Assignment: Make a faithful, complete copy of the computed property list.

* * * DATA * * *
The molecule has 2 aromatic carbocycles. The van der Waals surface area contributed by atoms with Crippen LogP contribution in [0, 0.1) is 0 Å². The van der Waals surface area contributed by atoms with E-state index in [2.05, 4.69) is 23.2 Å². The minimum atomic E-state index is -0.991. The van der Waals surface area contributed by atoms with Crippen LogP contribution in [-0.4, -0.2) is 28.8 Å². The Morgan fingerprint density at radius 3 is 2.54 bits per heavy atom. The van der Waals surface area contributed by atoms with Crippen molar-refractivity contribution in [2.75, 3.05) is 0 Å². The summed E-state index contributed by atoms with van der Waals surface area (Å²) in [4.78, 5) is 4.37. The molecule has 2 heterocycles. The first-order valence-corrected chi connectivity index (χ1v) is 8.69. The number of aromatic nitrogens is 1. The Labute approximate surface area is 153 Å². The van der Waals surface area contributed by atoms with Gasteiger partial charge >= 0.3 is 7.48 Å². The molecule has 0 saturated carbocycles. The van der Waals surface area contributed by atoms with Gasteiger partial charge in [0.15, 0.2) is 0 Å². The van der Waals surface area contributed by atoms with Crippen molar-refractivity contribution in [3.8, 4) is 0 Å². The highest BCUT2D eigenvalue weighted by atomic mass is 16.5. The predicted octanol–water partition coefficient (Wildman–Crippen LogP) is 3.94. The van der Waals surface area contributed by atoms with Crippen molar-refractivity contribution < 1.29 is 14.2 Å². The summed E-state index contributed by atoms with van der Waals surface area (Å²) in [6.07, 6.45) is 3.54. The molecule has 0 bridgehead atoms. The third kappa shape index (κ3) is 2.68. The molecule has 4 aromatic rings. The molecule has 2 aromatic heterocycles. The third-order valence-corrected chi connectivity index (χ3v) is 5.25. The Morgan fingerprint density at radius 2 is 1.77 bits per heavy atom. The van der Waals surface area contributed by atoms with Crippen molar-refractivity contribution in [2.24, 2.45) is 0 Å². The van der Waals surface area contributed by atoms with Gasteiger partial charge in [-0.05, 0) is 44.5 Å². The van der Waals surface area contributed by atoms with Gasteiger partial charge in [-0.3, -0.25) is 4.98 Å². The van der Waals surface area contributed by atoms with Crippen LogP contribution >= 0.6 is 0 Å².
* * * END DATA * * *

The molecule has 2 aromatic carbocycles. The van der Waals surface area contributed by atoms with Crippen LogP contribution in [0, 0.1) is 0 Å². The van der Waals surface area contributed by atoms with E-state index in [2.05, 4.69) is 23.2 Å². The minimum atomic E-state index is -0.991. The van der Waals surface area contributed by atoms with Crippen LogP contribution in [-0.4, -0.2) is 28.8 Å². The Morgan fingerprint density at radius 3 is 2.54 bits per heavy atom. The van der Waals surface area contributed by atoms with Crippen molar-refractivity contribution in [2.75, 3.05) is 0 Å². The summed E-state index contributed by atoms with van der Waals surface area (Å²) in [4.78, 5) is 4.37. The molecule has 2 heterocycles. The first-order valence-corrected chi connectivity index (χ1v) is 8.69. The number of aromatic nitrogens is 1. The Labute approximate surface area is 153 Å². The van der Waals surface area contributed by atoms with Gasteiger partial charge >= 0.3 is 7.48 Å². The molecule has 0 saturated carbocycles. The van der Waals surface area contributed by atoms with Gasteiger partial charge in [0.15, 0.2) is 0 Å². The van der Waals surface area contributed by atoms with Crippen molar-refractivity contribution in [3.8, 4) is 0 Å². The highest BCUT2D eigenvalue weighted by atomic mass is 16.5. The predicted octanol–water partition coefficient (Wildman–Crippen LogP) is 3.94. The van der Waals surface area contributed by atoms with Crippen molar-refractivity contribution < 1.29 is 14.2 Å². The summed E-state index contributed by atoms with van der Waals surface area (Å²) in [6.07, 6.45) is 3.54. The molecule has 0 bridgehead atoms. The third kappa shape index (κ3) is 2.68. The molecule has 4 aromatic rings. The molecule has 2 aromatic heterocycles. The third-order valence-corrected chi connectivity index (χ3v) is 5.25. The Morgan fingerprint density at radius 2 is 1.77 bits per heavy atom. The van der Waals surface area contributed by atoms with Crippen molar-refractivity contribution in [2.24, 2.45) is 0 Å². The van der Waals surface area contributed by atoms with Gasteiger partial charge in [-0.05, 0) is 44.5 Å². The van der Waals surface area contributed by atoms with Gasteiger partial charge in [-0.3, -0.25) is 4.98 Å². The van der Waals surface area contributed by atoms with Crippen LogP contribution >= 0.6 is 0 Å².